Mamata vs Suvendu: How Nandigram results could decide West Bengal politics

Mamata vs Suvendu: How Nandigram results could decide West Bengal politics

This constituency will be the defining race in Bengal, pitting TMC's soft Hindutva verus BJP's hard Hindutva.

Nandigram, which first grabbed national headlines in the mid-2000s because of the anti-land acquisition agitation led by Banerjee, is back in news again after the West Bengal chief minister decided to take on her former protege Suvendu Adhikari, who joined the BJP in December, on his home turf. This constituency will be the defining race in Bengal, pitting TMC's soft Hindutva verus BJP's hard Hindutva.

Both TMC and BJP leaders admit that Nandigram stands communally polarised. The shoots first appeared after the 2013 panchayat polls when elected Muslim members were given prominent roles in Zilla Parishads and the ruling party's district unit. A massive Ram Navami procession in the area in 2016, in which many TMC workers participated, widened the crack.

The BJP, which hardly had any presence in the area, made massive inroads by bagging over 1.96 lakh votes in the 2016 by-elections to the Tamluk Lok Sabha seat under which the Nandigram assembly segment falls.

In the 2019 Lok Sabha election, the BJP further consolidated its position, cinching over 5.34 lakh votes. Local BJP leader Sabuj Pradhan claimed, "Nandigram is sitting on a tinderbox, and only the TMC's appeasement politics is responsible for it. If you deny the majority community its rights, you will have to face the consequences."

Sheikh Sufiyan, deputy chairman of the Zilla Parishad and Banerjee's election agent, described the charge of Hindus being denied government benefits as a "disinformation and divisive" campaign by the BJP. Nandigram Block 1 TMC president Swadesh Das said the BJP will be taught a lesson in secularism in Nandigram. "If the BJP thinks it will get the entire Hindu votes, they are living in a fool's paradise," he said.

Political analyst Biswanath Chakraborty feels the BJP has, in a way, already become successful by making the TMC toe its line. "The BJP may win or lose Nandigram but it has been successful in forcing the ruling TMC to follow its Hindutva line for votes," he said.

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"I am a daughter of a Hindu family", asserted Mamata Banerjee and went on to recite 'Chandi Path', an ode to Goddess Durga. By the time she got immobilised and confined to a hospital bed in Kolkata following a mishap at the hustings which the TMC alleged was a conspiracy to "take her life" and the BJP a "well-scripted drama", the TMC boss had visited 12 temples in two days.

Nandigram, which first grabbed national headlines in the mid-2000s because of the anti-land acquisition agitation led by Banerjee, is back in news again after the West Bengal chief minister decided to take on her former protege Suvendu Adhikari, who joined the BJP in December, on his home turf.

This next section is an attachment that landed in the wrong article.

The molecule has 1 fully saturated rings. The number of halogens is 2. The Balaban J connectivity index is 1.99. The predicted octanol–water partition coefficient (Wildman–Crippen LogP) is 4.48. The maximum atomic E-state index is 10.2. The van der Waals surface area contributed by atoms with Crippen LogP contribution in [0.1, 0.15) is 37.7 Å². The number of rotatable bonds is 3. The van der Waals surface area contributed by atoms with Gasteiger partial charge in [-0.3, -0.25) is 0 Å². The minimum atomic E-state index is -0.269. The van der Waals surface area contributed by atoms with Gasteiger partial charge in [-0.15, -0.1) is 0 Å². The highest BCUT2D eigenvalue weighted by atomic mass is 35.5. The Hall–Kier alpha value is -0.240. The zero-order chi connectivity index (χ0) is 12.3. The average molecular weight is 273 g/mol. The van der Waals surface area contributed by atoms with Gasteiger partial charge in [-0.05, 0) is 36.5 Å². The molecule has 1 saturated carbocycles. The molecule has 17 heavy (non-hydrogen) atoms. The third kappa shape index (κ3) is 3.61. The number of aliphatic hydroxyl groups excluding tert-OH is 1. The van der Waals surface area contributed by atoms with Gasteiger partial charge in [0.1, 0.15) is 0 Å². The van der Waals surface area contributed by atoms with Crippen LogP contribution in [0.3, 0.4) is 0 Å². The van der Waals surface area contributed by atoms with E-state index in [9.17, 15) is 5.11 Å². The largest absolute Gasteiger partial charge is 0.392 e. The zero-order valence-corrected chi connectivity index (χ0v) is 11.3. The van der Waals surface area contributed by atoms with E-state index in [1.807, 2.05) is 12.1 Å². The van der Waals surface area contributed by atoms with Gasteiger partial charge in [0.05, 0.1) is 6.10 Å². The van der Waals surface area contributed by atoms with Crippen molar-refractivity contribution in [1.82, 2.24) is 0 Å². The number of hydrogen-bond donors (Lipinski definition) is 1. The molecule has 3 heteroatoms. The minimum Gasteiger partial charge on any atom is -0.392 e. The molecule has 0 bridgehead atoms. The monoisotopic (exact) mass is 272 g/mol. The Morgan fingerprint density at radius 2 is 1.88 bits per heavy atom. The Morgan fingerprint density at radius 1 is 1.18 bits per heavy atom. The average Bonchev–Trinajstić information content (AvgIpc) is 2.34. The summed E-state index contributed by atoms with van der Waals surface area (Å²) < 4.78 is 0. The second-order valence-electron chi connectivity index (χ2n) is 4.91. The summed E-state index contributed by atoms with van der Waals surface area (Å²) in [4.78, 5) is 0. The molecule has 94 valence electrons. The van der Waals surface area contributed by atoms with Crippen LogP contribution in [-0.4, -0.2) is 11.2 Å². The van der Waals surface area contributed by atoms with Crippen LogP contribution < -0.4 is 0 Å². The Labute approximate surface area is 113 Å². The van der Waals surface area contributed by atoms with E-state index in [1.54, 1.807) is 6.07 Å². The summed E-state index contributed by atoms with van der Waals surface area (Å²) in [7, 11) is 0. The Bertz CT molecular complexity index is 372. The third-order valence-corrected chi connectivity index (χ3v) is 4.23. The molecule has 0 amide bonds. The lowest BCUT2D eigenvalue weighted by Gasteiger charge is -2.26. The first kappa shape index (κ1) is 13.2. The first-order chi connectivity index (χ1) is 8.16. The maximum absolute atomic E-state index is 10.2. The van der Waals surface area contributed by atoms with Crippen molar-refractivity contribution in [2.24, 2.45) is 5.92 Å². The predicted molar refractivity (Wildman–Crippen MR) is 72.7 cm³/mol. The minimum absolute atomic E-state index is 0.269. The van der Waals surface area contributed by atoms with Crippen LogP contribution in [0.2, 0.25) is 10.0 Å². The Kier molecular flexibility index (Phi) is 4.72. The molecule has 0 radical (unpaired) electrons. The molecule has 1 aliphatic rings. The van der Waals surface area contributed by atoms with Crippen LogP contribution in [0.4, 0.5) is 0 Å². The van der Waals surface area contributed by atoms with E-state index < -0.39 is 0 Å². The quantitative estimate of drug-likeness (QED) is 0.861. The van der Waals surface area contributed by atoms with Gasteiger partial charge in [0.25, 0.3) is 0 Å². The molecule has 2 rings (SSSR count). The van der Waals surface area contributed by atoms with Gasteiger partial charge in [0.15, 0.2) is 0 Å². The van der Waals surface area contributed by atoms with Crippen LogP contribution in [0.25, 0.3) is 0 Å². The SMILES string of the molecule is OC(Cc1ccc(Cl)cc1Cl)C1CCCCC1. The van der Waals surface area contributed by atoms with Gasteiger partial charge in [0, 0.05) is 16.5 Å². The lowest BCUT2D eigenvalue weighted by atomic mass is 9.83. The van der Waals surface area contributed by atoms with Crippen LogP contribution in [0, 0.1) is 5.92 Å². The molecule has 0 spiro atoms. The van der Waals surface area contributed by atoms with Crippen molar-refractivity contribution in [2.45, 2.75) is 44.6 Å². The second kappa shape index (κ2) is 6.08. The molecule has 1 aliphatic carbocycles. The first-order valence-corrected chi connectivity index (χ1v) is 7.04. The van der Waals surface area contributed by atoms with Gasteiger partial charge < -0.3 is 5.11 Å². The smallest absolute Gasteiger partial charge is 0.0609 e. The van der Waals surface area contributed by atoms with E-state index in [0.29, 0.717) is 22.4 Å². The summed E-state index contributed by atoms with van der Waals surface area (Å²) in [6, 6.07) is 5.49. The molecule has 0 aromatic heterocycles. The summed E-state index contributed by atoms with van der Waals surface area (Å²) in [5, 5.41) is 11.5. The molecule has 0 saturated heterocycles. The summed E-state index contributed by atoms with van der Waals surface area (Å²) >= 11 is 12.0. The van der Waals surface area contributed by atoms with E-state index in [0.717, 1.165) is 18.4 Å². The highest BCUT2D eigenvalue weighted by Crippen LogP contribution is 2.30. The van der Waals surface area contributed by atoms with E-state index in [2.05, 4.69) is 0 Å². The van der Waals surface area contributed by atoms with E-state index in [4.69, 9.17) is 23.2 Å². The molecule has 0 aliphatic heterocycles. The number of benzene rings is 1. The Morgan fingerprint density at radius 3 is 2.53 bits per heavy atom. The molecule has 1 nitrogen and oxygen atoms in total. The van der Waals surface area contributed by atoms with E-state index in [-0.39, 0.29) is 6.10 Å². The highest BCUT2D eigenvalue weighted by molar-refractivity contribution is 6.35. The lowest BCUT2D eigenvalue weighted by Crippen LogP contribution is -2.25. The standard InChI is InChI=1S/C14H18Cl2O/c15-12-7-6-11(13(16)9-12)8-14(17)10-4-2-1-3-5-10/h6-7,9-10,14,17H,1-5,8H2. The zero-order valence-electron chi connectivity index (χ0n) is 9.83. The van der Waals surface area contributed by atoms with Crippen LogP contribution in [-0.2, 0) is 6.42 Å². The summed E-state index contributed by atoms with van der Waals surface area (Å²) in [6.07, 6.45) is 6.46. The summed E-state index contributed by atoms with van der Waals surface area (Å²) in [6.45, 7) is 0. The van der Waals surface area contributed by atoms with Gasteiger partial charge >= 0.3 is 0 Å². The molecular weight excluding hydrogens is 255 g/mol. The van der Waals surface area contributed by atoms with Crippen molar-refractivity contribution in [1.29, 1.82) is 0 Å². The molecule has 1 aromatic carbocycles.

Banerjee visited 12 temples and a mazaar, Islamic mausoleum, during her campaign in Nandigram this week which had to be cut short after she got injured.

Adhikari, who claimed Banerjee recited the 'Chandi Path' incorrectly, called the TMC supremo an "adulterated Hindu who cannot wash away the sins of appeasement politics". Banerjee's temple-hopping and chanting shlokas at an election rally are being seen as an effort to counter the BJP's strong Hindutva push, as also an attempt to blunt the criticism over her alleged Muslim bias. "Don't play the Hindu card with me," she declared at the rally on Tuesday.

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Nandigram has over 30 per cent Muslim population, which has stood solidly behind the TMC over the last decade. Adhikari is eyeing the majority of the rest 70 per cent, escalating the fight for Hindu votes. Adhikari has often told his election rallies that he has complete faith in the "70 per cent electorate and is not worried about the rest 30 per cent". Although senior TMC leaders insisted that her visit to temples was part of the party's "inclusive policies", rival BJP said it was aimed at denting the saffron party's burgeoning Hindu support base as she had realised that only the Muslim votes were not sufficient to see her through.

Initially, Furfura Sharif cleric Abbas Siddiqui's ISF was to field a candidate for the seat as part of the Left-led grand alliance, a move that could have divided a significant chunk of the Muslim votes. However, later the alliance agreed to leave the seat for the CPI(M) which fielded its youth wing DYFI's state president Minakshi Mukherjee, much to the relief of the TMC.

"We don't believe in communal politics, unlike the BJP. Suvendu is a traitor and has forgotten all the ideals that he had learnt in the Congress and TMC. That is why he is trying to make it a fight between the Hindus and Muslims. We have no religious agenda," senior TMC MP Saugato Roy told media.

Hitting back, Adhikari questioned the need for the chief minister to visit so many temples. "She decided to contest from the seat due to the 30 per cent population of a specific community. You see the leaders who are moving around with her in Nandigram and you will understand," he told PTI. "I am a Hindu, and I don't want to divide communities. It is the TMC which is trying to drive a wedge between them with its appeasement politics," Adhikari added.

According to TMC sources, the soft Hindutva push by the TMC may be a new thing in Nandigram, but it has been the party's strategy following the electoral reverses in the 2019 Lok Sabha elections. The party's decision to organise 'Brahmin Sammelan', give allowances to Sanatan Brahmins and extend financial assistance to Durga Puja committees were all part of that carefully planned strategy, they said.

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